While there has been something of a crescendo as of late with more news than usual leaking out from the Microsoft camp, today's partner conference kicked it into high gear. There was a string of announcements to usher in the conference, all of which carried household names like Dell, Fujitsu, HP and eBay, making it clear that Microsoft is aiming big as it looks for partners. While it would be a thrill to be a fly on the wall during the financial conversations about these "partnerships" there is, as of now anyway, no information about any of the dollars and cents behind the news.
The two slightly more surprising announcements were from Dell and Fujitsu, both of whom will make solid strategic partners, of course, but in different ways. For instance, Microsoft is working with Dell to deliver cloud-based services for its big name clients whereas its partnership with Fujitsu is much more far-reaching.
The one that we might have seen coming even if it surprised some today, is the partnership with Fujitsu. This bodes particularly well for Microsoft's desire to maintain a foothold in the Asia and EMEA in general and fits in perfectly with the Japanese company's goal of expanding its cloud reach. Fujitsu, like Microsoft, has spent considerable ad and marketing dollars making it clear that they plan on being irreplaceable forces in the cloud, but also like Microsoft, the details on how they planned to make it so were sketchy at best. As of yesterday it's finally clear -- partnerships versus being the first, not to mention throwing in a lot of money and new employees to handle the new cloud focus, are the keys to their strategy.
The unofficial word is that Microsoft and Fujitsu have made a preliminary decision to partner for both of their cloud computing goals and will most likely make this announcement official later this week, according to one source. This semi-announcement (it's not official yet but this is not a surprise) comes directly on the heels of Fujitsu's president Masami Yamamoto's statement at the end of last week that the company will be pumping 100 billion yen for this fiscal year into its cloud computing drive -- making it the official center of predicted growth of the Japanese firm. In a tip-off about the upcoming news that many predict Yamamoto also said that, "there are two qualifications for companies to be eyed for mergers and acquisitions -- one is strong technology and the other is having good customers. In that sense, a software-related firm would be a big target."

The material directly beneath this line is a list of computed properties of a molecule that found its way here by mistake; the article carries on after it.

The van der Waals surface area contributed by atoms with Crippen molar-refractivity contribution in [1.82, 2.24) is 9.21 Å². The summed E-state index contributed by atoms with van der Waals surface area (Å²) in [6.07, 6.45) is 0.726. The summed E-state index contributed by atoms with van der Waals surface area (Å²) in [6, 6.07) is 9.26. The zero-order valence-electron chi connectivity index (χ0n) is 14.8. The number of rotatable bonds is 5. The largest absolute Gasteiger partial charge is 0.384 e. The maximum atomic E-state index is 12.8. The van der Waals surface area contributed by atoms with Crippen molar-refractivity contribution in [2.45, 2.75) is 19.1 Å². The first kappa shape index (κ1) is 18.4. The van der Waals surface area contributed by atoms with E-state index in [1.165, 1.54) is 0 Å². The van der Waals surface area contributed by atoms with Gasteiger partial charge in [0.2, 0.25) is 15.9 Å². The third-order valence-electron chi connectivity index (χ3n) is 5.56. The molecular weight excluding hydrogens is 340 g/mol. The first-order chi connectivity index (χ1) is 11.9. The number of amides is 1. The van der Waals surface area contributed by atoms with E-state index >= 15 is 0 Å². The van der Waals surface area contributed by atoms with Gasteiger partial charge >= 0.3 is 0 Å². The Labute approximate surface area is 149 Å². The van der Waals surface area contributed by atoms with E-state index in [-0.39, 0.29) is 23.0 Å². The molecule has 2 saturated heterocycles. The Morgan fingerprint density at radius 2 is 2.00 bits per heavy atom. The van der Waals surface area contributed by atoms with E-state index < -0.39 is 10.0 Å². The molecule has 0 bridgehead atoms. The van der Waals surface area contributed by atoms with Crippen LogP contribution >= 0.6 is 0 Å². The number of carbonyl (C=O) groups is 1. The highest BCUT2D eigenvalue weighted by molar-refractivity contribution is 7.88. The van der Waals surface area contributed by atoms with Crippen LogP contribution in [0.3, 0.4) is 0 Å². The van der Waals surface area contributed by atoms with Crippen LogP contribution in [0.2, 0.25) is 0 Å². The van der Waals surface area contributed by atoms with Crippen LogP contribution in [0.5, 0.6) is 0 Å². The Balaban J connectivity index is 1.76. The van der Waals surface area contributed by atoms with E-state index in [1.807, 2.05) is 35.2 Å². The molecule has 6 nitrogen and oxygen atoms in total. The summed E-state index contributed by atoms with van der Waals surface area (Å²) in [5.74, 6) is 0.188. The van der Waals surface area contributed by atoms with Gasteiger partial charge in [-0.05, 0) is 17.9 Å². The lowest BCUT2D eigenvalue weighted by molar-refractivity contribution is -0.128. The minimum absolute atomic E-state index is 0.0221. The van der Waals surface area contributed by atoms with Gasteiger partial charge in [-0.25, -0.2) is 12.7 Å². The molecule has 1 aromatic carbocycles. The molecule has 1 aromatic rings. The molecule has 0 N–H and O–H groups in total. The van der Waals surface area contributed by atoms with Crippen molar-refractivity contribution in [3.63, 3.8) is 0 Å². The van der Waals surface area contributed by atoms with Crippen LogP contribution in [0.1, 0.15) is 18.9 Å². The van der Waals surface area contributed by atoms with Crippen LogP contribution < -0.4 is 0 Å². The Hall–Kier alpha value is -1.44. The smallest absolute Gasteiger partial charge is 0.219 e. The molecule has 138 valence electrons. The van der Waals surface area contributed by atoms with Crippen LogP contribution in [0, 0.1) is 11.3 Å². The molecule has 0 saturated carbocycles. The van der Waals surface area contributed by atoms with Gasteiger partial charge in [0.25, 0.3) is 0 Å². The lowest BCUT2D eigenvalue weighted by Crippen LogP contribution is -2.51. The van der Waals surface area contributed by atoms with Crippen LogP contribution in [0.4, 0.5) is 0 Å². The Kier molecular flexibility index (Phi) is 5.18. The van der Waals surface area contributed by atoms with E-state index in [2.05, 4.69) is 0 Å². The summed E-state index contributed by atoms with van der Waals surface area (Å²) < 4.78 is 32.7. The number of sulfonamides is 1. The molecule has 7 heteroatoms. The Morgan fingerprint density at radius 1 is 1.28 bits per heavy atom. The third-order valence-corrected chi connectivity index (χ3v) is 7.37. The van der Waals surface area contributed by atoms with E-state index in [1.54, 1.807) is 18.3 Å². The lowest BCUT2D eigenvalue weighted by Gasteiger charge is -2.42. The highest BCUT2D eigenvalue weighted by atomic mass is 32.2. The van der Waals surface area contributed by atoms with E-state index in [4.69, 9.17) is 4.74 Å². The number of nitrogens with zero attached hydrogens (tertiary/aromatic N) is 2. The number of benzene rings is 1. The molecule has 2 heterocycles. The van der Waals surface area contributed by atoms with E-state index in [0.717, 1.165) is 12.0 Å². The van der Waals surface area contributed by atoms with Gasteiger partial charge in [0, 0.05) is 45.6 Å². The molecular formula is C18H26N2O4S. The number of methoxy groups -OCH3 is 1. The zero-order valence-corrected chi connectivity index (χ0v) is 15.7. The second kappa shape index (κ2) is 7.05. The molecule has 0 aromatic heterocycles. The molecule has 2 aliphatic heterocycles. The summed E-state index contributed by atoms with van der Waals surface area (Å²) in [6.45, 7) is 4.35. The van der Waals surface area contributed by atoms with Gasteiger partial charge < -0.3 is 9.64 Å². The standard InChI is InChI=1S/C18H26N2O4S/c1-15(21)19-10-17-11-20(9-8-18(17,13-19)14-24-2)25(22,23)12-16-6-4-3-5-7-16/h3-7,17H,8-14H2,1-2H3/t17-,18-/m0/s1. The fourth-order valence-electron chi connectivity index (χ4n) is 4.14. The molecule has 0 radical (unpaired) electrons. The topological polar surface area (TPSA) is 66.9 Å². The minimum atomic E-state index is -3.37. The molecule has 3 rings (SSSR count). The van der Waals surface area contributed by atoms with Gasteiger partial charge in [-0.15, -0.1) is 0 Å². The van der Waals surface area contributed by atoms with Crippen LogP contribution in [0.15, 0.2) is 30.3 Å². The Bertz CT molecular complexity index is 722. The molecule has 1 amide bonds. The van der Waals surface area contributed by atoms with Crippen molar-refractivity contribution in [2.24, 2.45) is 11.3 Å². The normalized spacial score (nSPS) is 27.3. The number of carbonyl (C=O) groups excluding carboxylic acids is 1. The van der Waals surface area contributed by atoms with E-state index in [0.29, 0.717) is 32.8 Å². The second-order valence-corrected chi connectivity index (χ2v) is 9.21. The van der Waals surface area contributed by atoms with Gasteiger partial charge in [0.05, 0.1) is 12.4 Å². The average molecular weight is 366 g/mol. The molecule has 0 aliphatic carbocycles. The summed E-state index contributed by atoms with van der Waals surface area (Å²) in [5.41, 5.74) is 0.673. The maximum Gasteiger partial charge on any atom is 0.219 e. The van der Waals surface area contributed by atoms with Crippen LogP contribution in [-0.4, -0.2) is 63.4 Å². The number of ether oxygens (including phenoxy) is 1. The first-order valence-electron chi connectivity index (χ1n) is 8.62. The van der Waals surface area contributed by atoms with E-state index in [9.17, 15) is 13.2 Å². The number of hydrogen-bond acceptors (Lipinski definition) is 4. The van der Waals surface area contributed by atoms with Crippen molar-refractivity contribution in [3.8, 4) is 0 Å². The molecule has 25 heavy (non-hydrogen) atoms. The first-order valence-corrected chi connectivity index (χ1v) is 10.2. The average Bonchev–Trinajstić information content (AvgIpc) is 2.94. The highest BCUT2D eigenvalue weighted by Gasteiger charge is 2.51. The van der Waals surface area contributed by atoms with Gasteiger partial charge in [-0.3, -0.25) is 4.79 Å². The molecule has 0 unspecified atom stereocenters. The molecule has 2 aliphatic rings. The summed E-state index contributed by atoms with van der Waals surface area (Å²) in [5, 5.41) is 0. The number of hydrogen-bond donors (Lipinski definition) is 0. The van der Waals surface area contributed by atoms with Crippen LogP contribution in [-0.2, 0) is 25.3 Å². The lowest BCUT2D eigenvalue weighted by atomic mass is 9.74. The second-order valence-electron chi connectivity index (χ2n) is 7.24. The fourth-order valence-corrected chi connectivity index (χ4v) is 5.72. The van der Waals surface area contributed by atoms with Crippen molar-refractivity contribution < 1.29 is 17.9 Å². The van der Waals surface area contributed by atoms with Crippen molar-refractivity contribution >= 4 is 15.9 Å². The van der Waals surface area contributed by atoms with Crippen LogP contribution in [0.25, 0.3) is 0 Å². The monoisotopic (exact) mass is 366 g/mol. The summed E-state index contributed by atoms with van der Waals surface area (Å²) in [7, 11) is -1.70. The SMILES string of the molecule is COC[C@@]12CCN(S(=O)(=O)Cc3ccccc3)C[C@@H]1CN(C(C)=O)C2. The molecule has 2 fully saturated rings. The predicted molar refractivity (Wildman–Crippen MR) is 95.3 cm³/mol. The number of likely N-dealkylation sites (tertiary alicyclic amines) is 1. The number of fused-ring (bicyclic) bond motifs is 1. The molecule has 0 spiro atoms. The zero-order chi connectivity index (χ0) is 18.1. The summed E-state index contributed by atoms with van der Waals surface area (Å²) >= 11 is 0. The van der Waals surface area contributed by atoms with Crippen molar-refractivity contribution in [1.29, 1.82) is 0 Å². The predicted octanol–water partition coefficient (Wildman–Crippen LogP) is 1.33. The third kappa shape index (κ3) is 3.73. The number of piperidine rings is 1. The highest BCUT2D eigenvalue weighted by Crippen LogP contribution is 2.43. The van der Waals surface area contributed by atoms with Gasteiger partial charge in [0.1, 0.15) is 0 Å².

If that wasn't a clue about who Fujitsu had their eyes on, then I don't know what is -- and it does make perfect sense. This partnership would allow Microsoft to have first stab at Fujitsu's collection of datacenters and their growing list of customers and Fujitsu would, of course, be set to offer up Azure which, according to the source, would give "Internet-based access to Windows software stored at Fujitsu datacenters." For its part, Fujitsu is expected to provide cloud platforms at its scattered host of datacenters in markets that have been less cloudy when compared to Microsoft's home turf, including Australia and Singapore, among others.
Although it's hard to tell what the rest of the Partner Conference will hold as the week rolls on, this has been something of a coming out party (like in the debutante sense, of course) for Microsoft. Everyone knew that the company wouldn't be satisfied with just having another cloud offering on par with some of the smaller vendors and it was only a matter of time before they woke up and announced their presence through strategic partnerships -- a crucial MO for a company in Microsoft's position.